One of Walker’s students in the Aspects of Budgetary Control course was Robert S. McNamara (MBA ’39), who later said that Walker’s course had a “tremendous influence on my behavior” as President of Ford Motor Company and as Secretary of Defense. Robert N. Anthony recounted a conversation with McNamara in the 1950s, when the latter was at Ford: “Bob described the [control] system he had installed in Ford, and I congratulated him on it. He replied, ‘Thanks, but you know full well that this system is based on what we both learned from Ross Walker.’”

Walker offered the course one more time, in the second half of 1939-40, when Robert Anthony (MBA ’40) was a student. Anthony has traced his interest in management control to Walker’s course, following which Walker invited him to remain at the Business School after graduation and become his research assistant. In 1989, Anthony recalled the Walker of 1940: “Ross Walker’s lectures contained the main ingredients of today’s [Control] course—an emphasis on management uses of information and on behavioral considerations in the management control function.” Anthony accepted Walker’s invitation, and he and McNamara (following an unsatisfactory stint at Price, Waterhouse & Co. in San Francisco) shared an office and taught courses in accounting at the Business School in 1940-42.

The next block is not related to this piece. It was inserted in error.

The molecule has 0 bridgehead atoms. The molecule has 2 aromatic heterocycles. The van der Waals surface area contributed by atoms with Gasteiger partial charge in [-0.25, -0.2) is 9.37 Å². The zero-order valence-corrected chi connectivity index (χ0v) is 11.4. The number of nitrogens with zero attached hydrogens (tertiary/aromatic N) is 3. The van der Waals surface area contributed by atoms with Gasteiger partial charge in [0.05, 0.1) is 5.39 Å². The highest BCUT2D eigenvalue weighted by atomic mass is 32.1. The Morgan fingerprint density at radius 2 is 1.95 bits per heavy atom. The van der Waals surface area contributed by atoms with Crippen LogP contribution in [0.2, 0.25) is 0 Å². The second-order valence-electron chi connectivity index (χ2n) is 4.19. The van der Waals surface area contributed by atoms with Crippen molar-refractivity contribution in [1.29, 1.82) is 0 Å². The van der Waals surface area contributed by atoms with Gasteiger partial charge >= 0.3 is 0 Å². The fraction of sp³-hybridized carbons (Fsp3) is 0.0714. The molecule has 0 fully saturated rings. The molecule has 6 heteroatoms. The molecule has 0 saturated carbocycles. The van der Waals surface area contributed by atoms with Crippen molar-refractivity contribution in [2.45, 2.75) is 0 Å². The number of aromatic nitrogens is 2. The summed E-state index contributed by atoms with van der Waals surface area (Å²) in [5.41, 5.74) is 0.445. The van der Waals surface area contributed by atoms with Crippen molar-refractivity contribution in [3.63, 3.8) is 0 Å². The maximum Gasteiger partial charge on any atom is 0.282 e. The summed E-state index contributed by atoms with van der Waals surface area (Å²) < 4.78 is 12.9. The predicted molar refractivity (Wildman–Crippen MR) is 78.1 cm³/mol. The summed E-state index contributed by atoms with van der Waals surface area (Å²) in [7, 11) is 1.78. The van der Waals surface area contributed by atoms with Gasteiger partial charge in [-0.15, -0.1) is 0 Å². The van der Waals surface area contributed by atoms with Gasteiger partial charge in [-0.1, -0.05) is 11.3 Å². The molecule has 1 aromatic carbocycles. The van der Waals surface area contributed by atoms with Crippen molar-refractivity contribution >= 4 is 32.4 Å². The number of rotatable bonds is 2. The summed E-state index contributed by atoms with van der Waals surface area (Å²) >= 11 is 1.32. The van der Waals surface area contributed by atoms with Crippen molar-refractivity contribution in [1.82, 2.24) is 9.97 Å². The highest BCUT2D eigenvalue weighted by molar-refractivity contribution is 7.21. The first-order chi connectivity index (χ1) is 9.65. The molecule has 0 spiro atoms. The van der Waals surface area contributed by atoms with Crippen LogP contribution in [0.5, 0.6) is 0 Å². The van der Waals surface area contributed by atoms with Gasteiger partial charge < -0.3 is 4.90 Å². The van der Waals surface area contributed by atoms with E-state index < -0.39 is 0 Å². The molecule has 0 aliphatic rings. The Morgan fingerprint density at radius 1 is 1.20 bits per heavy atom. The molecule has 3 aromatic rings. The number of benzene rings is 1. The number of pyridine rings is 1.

During the second half of both 1940-41 and 1941-42, Walker was scheduled to teach Budgetary Control again, with the following course description (in part): “In this course industrial budgeting is interpreted as comprising the policies and techniques of formal managerial planning and coordination. The instruction emphasizes the practical integration of operating factors looking toward the maximum effectiveness of management in making the business enterprise a profitable undertaking. Managerial policies are thus seen in terms of concrete expectations, as projected in definitely planned results for the business as a whole. A serious effort is made to give adequate attention to the questions of administrative psychology which are connected with budgetary planning under practical working conditions….Accounting costs are, of course, seen as a special case in the broad area of managerial costing. An important teaching point is the need of the businessman for basic data as to costs and revenues, which are not only dependable guides as to the proper choice of managerial alternatives, but which require no further development or interpretative restatement in order to serve as a basis for administrative action.”